Sunday, January 31, 2016

When to Choose Your Own Implementation in the Bridge Pattern


At this rate, every pattern in Design Patterns in Dart is going to include a websocket. That is a little crazy considering that I do not use websockets all that often in actual client code, but they have the dual benefits of having an accessible API and being conceptually easy to understand. So who knows, maybe I will find a way to include them in every single pattern.

The pattern of current investigation is the bridge pattern. As I found last night, websockets can serve as a realistic alternative to vanilla HTTP for communication. The alternative implementations for communication make the situation well suited for the bridge pattern, which seeks to "bridge" between an abstraction and multiple implementations.

What I would like to examine tonight is creating the right implementor object. Last night, I made two quick decisions on when to create the Communication implementor. Perhaps I could have done that better.

The abstraction in this bridge pattern example remains a Messenger class. It could be a mobile app for posting status updates or sending direct messages. It could be a web form that does the same thing. Either way, a messenger needs a reference to a concrete implementation of Communication and it needs to know how to post updates. So the interface that refined Messenger classes will need to extend looks like:
// Abstraction
abstract class Messenger {
  Communication comm;
  Messenger(this.comm);
  void updateStatus();
}
The refined messenger class that I am using is a WebMessenger. Its constructor stores a text input element from which it can obtain messages to send:
class WebMessenger extends Messenger {
  InputElement _messageElement;
  WebMessenger(this._messageElement) :
    super(new HttpCommunication());
  // ...
}
The bit after the constructor is a redirection to the superclass constructor, which supplies a Communication implementation to the Messenger superclass. Here is where I make my first decision about when to construct a Communication implementation. By default, I opt to create an HttpCommunication implementation of the Communication interface. Since the superclass requires a Communication object in its constructor, I either had to create one right in the constructor as I have done here or I could have required client code to do so.

The choice of whether the client should provide the implementation or if it should be done in the refined abstraction comes down to the details of the code. To be perfectly honest, I did it this way because it was quickest. It probably was not the correct choice, however. Yesterday's implementation has the client choose when to switch between the websocket and HTTP concrete implementations. If the client code chose when to switch, it probably should determine initial state as well.

But let's move the choice of implementation from the client and instead put in into the WebMessenger. It makes sense to start with a low-overhead HttpCommunication object. Given that, the redirecting constructor can stay as-is. But, should the client find itself at the mercy of a power user who is updating status more often than 3 times a minute, then the WebMessenger should switch to a websocket.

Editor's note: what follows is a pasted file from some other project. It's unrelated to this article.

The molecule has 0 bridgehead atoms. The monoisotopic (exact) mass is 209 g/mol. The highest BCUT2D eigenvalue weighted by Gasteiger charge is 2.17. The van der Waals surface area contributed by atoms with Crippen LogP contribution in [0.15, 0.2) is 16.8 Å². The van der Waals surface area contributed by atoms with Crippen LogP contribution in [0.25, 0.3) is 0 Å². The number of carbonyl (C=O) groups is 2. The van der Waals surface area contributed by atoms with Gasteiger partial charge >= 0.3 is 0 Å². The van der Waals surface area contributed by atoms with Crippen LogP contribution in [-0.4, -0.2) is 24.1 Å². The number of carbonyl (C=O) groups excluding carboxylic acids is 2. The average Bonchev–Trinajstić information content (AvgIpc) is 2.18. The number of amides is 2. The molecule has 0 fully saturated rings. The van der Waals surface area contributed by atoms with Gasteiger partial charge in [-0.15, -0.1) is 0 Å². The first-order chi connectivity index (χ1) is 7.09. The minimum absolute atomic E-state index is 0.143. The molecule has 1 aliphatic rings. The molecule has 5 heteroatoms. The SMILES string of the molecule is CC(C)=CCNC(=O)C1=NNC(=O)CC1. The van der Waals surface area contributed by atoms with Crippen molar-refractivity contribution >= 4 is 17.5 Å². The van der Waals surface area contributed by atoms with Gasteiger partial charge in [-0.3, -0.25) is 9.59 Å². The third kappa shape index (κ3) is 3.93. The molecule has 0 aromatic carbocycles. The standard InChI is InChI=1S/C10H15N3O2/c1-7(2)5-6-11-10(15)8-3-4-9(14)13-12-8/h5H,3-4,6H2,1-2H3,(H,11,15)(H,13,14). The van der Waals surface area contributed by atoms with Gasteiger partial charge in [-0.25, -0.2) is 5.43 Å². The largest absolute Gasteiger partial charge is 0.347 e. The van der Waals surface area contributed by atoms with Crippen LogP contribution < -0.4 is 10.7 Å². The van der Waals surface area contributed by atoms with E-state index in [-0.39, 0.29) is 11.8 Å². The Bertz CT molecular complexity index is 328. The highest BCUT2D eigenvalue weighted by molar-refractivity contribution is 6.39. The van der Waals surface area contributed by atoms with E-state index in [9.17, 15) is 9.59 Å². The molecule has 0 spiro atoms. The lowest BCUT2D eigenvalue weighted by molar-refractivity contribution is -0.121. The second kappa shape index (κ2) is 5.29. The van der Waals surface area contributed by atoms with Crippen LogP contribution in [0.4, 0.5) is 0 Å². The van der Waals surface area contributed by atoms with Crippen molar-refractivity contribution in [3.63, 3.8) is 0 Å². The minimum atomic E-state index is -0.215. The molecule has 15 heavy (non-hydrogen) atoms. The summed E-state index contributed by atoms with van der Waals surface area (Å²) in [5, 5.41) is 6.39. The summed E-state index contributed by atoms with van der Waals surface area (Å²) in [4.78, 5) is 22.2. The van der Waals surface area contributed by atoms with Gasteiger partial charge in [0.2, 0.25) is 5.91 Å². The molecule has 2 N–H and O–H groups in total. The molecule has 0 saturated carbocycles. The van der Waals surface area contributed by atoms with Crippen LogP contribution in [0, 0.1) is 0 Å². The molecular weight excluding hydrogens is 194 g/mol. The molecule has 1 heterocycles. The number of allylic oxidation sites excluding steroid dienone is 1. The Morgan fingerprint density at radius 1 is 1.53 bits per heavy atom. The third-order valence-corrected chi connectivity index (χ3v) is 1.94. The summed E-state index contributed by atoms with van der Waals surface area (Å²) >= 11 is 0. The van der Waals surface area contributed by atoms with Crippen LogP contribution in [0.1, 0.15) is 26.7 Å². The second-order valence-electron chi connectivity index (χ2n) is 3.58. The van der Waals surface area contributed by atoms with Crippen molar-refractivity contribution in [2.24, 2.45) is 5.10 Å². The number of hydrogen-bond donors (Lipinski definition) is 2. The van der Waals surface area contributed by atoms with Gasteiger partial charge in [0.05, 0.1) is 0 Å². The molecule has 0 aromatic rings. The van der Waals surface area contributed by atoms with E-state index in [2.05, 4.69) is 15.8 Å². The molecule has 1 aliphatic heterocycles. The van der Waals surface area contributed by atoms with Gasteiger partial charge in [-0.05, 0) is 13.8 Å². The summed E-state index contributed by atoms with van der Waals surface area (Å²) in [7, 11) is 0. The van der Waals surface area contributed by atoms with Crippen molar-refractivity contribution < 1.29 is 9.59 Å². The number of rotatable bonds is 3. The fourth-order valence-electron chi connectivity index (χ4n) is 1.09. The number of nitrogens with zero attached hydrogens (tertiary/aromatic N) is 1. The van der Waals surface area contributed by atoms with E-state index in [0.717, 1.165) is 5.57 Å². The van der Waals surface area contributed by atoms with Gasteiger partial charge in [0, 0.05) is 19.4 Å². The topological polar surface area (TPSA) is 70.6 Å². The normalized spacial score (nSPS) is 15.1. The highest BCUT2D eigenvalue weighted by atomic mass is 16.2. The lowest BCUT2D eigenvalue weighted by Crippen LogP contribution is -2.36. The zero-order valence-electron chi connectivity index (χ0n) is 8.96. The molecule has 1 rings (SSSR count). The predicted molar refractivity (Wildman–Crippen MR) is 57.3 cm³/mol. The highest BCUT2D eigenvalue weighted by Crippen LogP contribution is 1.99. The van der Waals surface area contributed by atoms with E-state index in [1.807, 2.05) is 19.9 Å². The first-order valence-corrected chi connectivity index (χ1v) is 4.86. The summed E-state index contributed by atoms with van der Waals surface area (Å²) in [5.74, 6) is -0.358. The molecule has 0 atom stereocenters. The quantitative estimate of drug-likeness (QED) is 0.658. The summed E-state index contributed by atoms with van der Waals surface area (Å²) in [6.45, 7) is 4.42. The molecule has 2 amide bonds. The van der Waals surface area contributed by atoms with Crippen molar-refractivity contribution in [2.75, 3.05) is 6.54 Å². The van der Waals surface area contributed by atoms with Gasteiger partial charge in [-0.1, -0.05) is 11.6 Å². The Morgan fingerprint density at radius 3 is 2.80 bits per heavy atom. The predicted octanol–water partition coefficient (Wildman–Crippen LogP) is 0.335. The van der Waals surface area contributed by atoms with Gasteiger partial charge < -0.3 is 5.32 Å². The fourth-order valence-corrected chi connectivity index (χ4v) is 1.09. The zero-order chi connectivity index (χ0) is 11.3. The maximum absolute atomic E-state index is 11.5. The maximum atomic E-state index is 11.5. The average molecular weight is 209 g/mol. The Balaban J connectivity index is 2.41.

So, after each message, I log the message along with a timestamp:
class WebMessenger extends Messenger {
  // ...
  List _history = [];
  // ...
  void updateStatus() {
    comm.send(message);
    _log(message);
  }

  void _log(message) {
    _history.add([new DateTime.now(), message]);
  }
  // ...
}
Then, after logging I do a simple calculation of the frequency with which this user is updating. If it is too often or too slow, I switch Communication implementations:
class WebMessenger extends Messenger {
  // ...
  void updateStatus() {
    comm.send(message);
    _log(message);
    _maybeChangeCommunication();
  }
  // ...
  _maybeChangeCommunication() {
    if (_history.length < 3) return;

    var last = _history.length - 1,
      dateOld = _history[last-2][0],
      dateNew = _history[last][0],
      diff = dateNew.difference(dateOld);

    if (diff.inSeconds < 60) {
      if (comm is! WebSocketCommunication)
        comm = new WebSocketCommunication();
    }
    else {
      if (comm is! HttpCommunication)
        comm = new HttpCommunication();
    }
  }
}
That does the trick. If I send the first 3 message updates out in quick succession, then WebMessenger upgrades the connection to the WebSocketCommunication implementation. The server sees the first three messages come in over HTTP, then the next few over websockets:
$ ./bin/server.dart
[HTTP] message=asdf+1
[HTTP] message=asdf+2
[HTTP] message=asdf+3
[WebSocket] message=asdf 4
[WebSocket] message=asdf 5
[WebSocket] message=asdf 6
[HTTP] message=asdf+7

I then wait a minute between messages 5 and 6, after which I have crossed the lower threshold and am again in the HttpCommunication implementation.

That seems a nice example of when it make sense for the refined abstraction to have responsibility for choosing the implementation—websockets come through again! I do think that some or all of the choice behavior could move into the abstraction itself. Whether that is a good idea depends on the variance in refined abstractions. If a mobile messenger wanted different thresholds or added a new implementation, then the choose-your-implementation behavior would need to continue to reside in the refined abstractions. But if the web and mobile (and other) refined abstractions could share the same choices, then the subclasses could be wonderfully brief.

Code for the bridge client and the backend server are on the Design Patterns in Dart public repository.

Day #81

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